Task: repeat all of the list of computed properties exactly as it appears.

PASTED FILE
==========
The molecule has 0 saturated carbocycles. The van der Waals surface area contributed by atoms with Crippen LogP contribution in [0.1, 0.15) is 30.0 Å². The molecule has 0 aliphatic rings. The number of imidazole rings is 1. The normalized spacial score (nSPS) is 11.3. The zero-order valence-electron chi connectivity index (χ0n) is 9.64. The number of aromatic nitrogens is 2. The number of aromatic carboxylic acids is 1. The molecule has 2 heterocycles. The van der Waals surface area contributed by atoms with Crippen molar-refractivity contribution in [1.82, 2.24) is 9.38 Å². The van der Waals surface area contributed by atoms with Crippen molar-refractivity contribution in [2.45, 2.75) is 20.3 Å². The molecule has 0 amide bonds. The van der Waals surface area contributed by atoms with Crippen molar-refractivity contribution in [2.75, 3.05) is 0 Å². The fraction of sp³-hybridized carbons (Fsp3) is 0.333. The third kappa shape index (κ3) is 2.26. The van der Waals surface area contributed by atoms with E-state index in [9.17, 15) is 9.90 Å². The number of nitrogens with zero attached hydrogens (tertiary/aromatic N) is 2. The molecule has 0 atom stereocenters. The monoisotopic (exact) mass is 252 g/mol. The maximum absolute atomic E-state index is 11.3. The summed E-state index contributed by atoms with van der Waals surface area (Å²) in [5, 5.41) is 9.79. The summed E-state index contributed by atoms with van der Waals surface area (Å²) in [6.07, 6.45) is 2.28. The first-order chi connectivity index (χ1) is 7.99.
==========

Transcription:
The molecule has 0 saturated carbocycles. The van der Waals surface area contributed by atoms with Crippen LogP contribution in [0.1, 0.15) is 30.0 Å². The molecule has 0 aliphatic rings. The number of imidazole rings is 1. The normalized spacial score (nSPS) is 11.3. The zero-order valence-electron chi connectivity index (χ0n) is 9.64. The number of aromatic nitrogens is 2. The number of aromatic carboxylic acids is 1. The molecule has 2 heterocycles. The van der Waals surface area contributed by atoms with Crippen molar-refractivity contribution in [1.82, 2.24) is 9.38 Å². The van der Waals surface area contributed by atoms with Crippen molar-refractivity contribution in [2.45, 2.75) is 20.3 Å². The molecule has 0 amide bonds. The van der Waals surface area contributed by atoms with Crippen molar-refractivity contribution in [2.75, 3.05) is 0 Å². The fraction of sp³-hybridized carbons (Fsp3) is 0.333. The third kappa shape index (κ3) is 2.26. The van der Waals surface area contributed by atoms with E-state index in [9.17, 15) is 9.90 Å². The number of nitrogens with zero attached hydrogens (tertiary/aromatic N) is 2. The molecule has 0 atom stereocenters. The monoisotopic (exact) mass is 252 g/mol. The maximum absolute atomic E-state index is 11.3. The summed E-state index contributed by atoms with van der Waals surface area (Å²) in [5, 5.41) is 9.79. The summed E-state index contributed by atoms with van der Waals surface area (Å²) in [6.07, 6.45) is 2.28. The first-order chi connectivity index (χ1) is 7.99.